On Blacks and Fat: Shannon Barber

This fat-acceptance advocate and blogger says that being healthy is not an obligation.

Courtesy of Shannon Barber
Courtesy of Shannon Barber

(The Root) — Obesity is more common in African Americans than in other ethnic groups. But when it comes to black people and weight, that’s where the agreement seems to end. Is food the culprit? Is exercise the solution? Is there even a real problem to begin with, or should we be focusing on health — or even self-acceptance — rather than the number on the scale?

Against the backdrop of a first lady’s mission to slim down the nation’s kids, black celebs getting endorsements after shedding inches and a booming weight-loss industry, The Root will publish a series of interviews with medical professionals, activists and fitness enthusiasts that reveal the complexity of this issue and the range of approaches to it.

For the seventh in the series, The Root talked to Shannon Barber, a self-described fat-acceptance advocate, who blogs at Nudemuse about topics including body acceptance, challenging mainstream views of weight and the pitfalls of the diet and exercise industries.

Read the rest of the interviews in the series here, and check out The Root’s other obesity coverage here.

The Root: According to the latest statistics, African Americans are 1.5 times as likely as whites to be obese. What’s going on, from your perspective, with black people, obesity and overall health?

Shannon Barber: Well, my first issue with that is those statistics almost always go by the BMI (body mass index), and the BMI is — I would say, if no one’s aware of it, just give it a quick Google — it’s one of the most flawed and inaccurate and awful things going on right now.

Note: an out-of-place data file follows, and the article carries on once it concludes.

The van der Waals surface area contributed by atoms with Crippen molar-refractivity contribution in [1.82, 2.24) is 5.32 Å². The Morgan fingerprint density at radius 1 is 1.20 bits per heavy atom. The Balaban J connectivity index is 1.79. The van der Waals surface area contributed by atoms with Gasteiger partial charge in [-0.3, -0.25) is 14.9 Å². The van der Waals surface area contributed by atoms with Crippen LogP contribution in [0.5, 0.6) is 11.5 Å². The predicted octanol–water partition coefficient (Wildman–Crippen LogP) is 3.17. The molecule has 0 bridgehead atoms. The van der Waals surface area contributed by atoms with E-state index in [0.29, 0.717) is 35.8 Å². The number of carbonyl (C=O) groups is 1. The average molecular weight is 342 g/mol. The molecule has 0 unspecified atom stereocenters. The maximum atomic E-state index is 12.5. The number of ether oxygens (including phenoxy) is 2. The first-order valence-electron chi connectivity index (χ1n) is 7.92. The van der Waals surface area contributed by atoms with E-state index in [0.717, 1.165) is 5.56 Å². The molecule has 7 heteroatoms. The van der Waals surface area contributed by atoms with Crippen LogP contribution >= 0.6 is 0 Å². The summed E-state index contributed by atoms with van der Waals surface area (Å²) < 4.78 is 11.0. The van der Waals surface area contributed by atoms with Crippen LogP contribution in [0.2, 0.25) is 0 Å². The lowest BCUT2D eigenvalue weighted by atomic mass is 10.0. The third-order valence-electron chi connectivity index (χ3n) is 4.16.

And unfortunately, with the BMI, there isn’t any real acknowledgment of other muscle types, bone density, muscle mass and other things that can make you go from being perfectly fine [in terms of BMI] to being morbidly obese. It’s completely misleading. The BMI was never even meant to address people in this manner; it’s not really what it was for. But it has become the ruler and the standard — and the big fear tactic.

TR: When it comes to African Americans and obesity, what is the biggest myth or misunderstanding?

SB: I don’t believe in the idea of binary health, for African Americans or any other group. I don’t believe people are absolutely healthy or absolutely unhealthy. Given the bio-differences of humanity, no one’s ever going to be healthy in the same way.

Let’s make it not about weight for a second: You and I can get on a plane together, and someone sitting between us coughs — I might catch a cold, you might not. That doesn’t mean you’re better than me. It just means that your particular biology is different from mine. And that’s not bad, that’s not good … it just is.